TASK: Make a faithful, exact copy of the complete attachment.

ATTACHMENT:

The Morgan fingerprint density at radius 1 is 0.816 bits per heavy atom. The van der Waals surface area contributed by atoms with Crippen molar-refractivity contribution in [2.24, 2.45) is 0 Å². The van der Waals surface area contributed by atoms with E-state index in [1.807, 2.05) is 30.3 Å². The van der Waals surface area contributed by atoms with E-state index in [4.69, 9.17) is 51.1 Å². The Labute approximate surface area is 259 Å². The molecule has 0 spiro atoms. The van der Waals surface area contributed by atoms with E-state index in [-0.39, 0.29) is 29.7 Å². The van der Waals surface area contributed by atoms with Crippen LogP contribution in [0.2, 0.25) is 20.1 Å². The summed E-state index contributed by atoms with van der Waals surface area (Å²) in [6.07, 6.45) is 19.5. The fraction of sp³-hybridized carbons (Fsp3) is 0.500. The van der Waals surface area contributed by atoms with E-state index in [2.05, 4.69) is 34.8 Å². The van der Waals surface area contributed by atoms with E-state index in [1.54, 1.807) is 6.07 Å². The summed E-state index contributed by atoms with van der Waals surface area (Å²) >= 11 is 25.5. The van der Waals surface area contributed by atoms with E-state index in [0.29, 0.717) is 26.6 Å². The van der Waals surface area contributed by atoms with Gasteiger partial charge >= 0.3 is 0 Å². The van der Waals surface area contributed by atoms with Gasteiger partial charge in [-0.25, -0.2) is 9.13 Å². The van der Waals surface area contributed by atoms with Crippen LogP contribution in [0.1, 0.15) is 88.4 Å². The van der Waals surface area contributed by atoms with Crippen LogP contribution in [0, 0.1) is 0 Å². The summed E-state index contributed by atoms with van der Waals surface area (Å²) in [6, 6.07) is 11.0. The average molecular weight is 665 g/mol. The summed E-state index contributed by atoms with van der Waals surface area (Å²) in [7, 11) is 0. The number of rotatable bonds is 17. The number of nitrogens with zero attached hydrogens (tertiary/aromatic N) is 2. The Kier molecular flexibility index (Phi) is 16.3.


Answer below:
The Morgan fingerprint density at radius 1 is 0.816 bits per heavy atom. The van der Waals surface area contributed by atoms with Crippen molar-refractivity contribution in [2.24, 2.45) is 0 Å². The van der Waals surface area contributed by atoms with E-state index in [1.807, 2.05) is 30.3 Å². The van der Waals surface area contributed by atoms with E-state index in [4.69, 9.17) is 51.1 Å². The Labute approximate surface area is 259 Å². The molecule has 0 spiro atoms. The van der Waals surface area contributed by atoms with E-state index in [-0.39, 0.29) is 29.7 Å². The van der Waals surface area contributed by atoms with Crippen LogP contribution in [0.2, 0.25) is 20.1 Å². The summed E-state index contributed by atoms with van der Waals surface area (Å²) in [6.07, 6.45) is 19.5. The fraction of sp³-hybridized carbons (Fsp3) is 0.500. The van der Waals surface area contributed by atoms with E-state index in [2.05, 4.69) is 34.8 Å². The van der Waals surface area contributed by atoms with E-state index in [1.54, 1.807) is 6.07 Å². The summed E-state index contributed by atoms with van der Waals surface area (Å²) >= 11 is 25.5. The van der Waals surface area contributed by atoms with E-state index in [0.29, 0.717) is 26.6 Å². The van der Waals surface area contributed by atoms with Gasteiger partial charge >= 0.3 is 0 Å². The van der Waals surface area contributed by atoms with Gasteiger partial charge in [-0.25, -0.2) is 9.13 Å². The van der Waals surface area contributed by atoms with Crippen LogP contribution in [0.1, 0.15) is 88.4 Å². The van der Waals surface area contributed by atoms with Crippen LogP contribution in [0, 0.1) is 0 Å². The summed E-state index contributed by atoms with van der Waals surface area (Å²) in [6, 6.07) is 11.0. The average molecular weight is 665 g/mol. The summed E-state index contributed by atoms with van der Waals surface area (Å²) in [7, 11) is 0. The number of rotatable bonds is 17. The number of nitrogens with zero attached hydrogens (tertiary/aromatic N) is 2. The Kier molecular flexibility index (Phi) is 16.3.